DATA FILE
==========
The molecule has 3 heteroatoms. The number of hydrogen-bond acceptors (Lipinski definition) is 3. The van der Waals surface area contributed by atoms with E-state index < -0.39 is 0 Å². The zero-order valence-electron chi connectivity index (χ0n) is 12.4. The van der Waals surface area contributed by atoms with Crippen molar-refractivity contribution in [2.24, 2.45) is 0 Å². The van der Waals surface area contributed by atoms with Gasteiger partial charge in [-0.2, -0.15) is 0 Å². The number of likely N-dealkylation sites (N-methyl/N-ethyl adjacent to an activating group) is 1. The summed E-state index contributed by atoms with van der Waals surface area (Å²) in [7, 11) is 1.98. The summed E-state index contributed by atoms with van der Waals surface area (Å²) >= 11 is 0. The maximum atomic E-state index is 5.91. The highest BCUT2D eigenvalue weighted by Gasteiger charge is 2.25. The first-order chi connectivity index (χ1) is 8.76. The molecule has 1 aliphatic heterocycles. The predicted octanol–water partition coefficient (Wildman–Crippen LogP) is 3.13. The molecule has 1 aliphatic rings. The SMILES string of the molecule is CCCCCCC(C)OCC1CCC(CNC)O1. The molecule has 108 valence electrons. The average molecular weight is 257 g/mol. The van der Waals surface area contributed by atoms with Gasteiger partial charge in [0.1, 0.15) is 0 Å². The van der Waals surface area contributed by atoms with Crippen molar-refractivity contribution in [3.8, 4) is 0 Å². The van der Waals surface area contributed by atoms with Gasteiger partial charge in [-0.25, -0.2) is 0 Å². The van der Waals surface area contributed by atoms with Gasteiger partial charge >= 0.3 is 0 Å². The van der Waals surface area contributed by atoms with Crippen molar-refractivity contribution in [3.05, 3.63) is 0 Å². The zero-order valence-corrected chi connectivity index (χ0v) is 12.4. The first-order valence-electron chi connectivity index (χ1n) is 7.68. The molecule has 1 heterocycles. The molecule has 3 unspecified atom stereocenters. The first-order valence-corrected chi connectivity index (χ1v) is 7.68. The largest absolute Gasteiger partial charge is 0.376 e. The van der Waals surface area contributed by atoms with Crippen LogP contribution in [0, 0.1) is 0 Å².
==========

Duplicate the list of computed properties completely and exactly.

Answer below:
The molecule has 3 heteroatoms. The number of hydrogen-bond acceptors (Lipinski definition) is 3. The van der Waals surface area contributed by atoms with E-state index < -0.39 is 0 Å². The zero-order valence-electron chi connectivity index (χ0n) is 12.4. The van der Waals surface area contributed by atoms with Crippen molar-refractivity contribution in [2.24, 2.45) is 0 Å². The van der Waals surface area contributed by atoms with Gasteiger partial charge in [-0.2, -0.15) is 0 Å². The number of likely N-dealkylation sites (N-methyl/N-ethyl adjacent to an activating group) is 1. The summed E-state index contributed by atoms with van der Waals surface area (Å²) in [7, 11) is 1.98. The summed E-state index contributed by atoms with van der Waals surface area (Å²) >= 11 is 0. The maximum atomic E-state index is 5.91. The highest BCUT2D eigenvalue weighted by Gasteiger charge is 2.25. The first-order chi connectivity index (χ1) is 8.76. The molecule has 1 aliphatic heterocycles. The predicted octanol–water partition coefficient (Wildman–Crippen LogP) is 3.13. The molecule has 1 aliphatic rings. The SMILES string of the molecule is CCCCCCC(C)OCC1CCC(CNC)O1. The molecule has 108 valence electrons. The average molecular weight is 257 g/mol. The van der Waals surface area contributed by atoms with Gasteiger partial charge in [0.1, 0.15) is 0 Å². The van der Waals surface area contributed by atoms with Crippen molar-refractivity contribution in [3.8, 4) is 0 Å². The van der Waals surface area contributed by atoms with Gasteiger partial charge in [-0.25, -0.2) is 0 Å². The van der Waals surface area contributed by atoms with Gasteiger partial charge >= 0.3 is 0 Å². The van der Waals surface area contributed by atoms with Crippen molar-refractivity contribution in [3.05, 3.63) is 0 Å². The zero-order valence-corrected chi connectivity index (χ0v) is 12.4. The first-order valence-electron chi connectivity index (χ1n) is 7.68. The molecule has 1 heterocycles. The molecule has 3 unspecified atom stereocenters. The first-order valence-corrected chi connectivity index (χ1v) is 7.68. The largest absolute Gasteiger partial charge is 0.376 e. The van der Waals surface area contributed by atoms with Crippen LogP contribution in [0, 0.1) is 0 Å².